Today is Election Day (Tuesday, November 3rd) across the nation with millions of voters headed to the polls. High pressure will control the weather over most of the nation, leading to tranquil weather conditions. The Northwest and and Northeast will have some precipitation, while most areas from the West to South will be dry.
Lingering snow showers and chilly temperatures will move across a few areas in the Northeast on the backside of a fast moving low pressure center. Precipitation amounts and coverage should be minimal.
SOUTH / SOUTHEAST
Dry high pressure will lead to tranquil weather conditions across the South and Southeast. Temperatures will be near average to above normal.
Temperatures will be warming through the Upper Midwest, Great Lakes, and Ohio Valley. Dry weather conditions are expected for Election Day.
A storm system will approach the Pacific Northwest, bringing areas of rain to the region and snow in the higher elevations. A surface trough ahead of a cold front will bring the first wave of moisture.
High pressure centered near the Four Corners will bring dry and mild weather conditions to the Southwest. A few sprinkles or brief showers are possible in northern California.
Does the weather affect elections? A 2007 study posted in the Journal of Politics
regarding voter turnout states "political scientists have provided little systematic evidence to substantiate this claim". The study showed a small amount of voters chose to not vote in a few past presidential elections when unsettled weather was in the area.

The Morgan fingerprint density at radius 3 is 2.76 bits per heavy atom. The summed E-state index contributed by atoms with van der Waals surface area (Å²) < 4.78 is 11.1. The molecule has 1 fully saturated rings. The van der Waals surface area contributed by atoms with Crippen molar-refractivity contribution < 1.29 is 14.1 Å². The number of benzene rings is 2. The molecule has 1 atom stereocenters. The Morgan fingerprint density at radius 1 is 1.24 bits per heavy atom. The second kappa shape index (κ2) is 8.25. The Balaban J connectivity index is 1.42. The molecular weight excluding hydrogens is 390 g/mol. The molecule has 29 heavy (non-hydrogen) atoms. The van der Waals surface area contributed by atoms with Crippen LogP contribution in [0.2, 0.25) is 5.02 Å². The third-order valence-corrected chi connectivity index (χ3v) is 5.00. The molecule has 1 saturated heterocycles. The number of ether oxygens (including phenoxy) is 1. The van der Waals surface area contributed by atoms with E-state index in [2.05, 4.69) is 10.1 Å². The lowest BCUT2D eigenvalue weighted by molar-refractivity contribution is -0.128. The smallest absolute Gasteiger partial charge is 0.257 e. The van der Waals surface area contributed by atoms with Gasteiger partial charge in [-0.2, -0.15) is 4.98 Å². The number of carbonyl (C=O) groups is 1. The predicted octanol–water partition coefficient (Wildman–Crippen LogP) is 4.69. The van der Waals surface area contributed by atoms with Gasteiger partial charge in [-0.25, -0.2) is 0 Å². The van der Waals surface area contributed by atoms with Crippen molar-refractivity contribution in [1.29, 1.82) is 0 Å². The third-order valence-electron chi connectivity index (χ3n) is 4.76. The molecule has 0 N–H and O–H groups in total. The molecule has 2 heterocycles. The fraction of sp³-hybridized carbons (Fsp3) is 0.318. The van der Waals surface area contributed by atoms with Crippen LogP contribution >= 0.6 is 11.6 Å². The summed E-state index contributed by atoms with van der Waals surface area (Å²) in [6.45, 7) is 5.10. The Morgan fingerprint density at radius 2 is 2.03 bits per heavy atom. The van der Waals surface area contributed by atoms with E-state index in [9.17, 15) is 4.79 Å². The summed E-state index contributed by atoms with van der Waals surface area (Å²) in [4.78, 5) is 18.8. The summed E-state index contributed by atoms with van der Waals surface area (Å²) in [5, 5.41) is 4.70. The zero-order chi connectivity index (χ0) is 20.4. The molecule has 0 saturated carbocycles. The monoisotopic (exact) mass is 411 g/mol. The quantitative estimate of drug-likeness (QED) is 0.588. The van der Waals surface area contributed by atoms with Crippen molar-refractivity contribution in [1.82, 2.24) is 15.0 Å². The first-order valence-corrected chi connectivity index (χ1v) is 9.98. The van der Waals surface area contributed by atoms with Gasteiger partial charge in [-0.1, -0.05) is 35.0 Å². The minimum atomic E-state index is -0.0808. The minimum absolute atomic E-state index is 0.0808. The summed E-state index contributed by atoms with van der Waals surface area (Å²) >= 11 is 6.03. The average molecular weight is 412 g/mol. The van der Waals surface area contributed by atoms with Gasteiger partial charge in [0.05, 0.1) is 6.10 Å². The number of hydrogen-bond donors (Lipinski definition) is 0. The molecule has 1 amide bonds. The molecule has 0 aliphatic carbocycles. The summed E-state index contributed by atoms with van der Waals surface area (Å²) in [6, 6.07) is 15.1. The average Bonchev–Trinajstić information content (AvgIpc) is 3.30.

[Estimates of the number of potential voters who opted not to vote as a result of precipitation. From the Journal of Politics, August 2007
The study took a look at partisan bias and concluded "our results clearly indicate that Republican candidates benefit electorally from the turnout-depressing effects of bad weather", using the close presidential elections of 1960 and 2000 as examples. The study says "we have shown that bad weather may affect electoral outcomes by significantly decreasing Democratic presidential vote share, to the benefit of Republicans."
In opposition, an article published in Bloomberg
says "there’s not much evidence that rain on Election Day helps predicts the winner". Although it did state that "the weather may have clear impact on is the mood of voters" commenting that "rain makes voters less willing to take risks, dampening enthusiasm for third-party candidates. It also darkens their mood."
Don't forget to vote! To find your polling place, follow this link.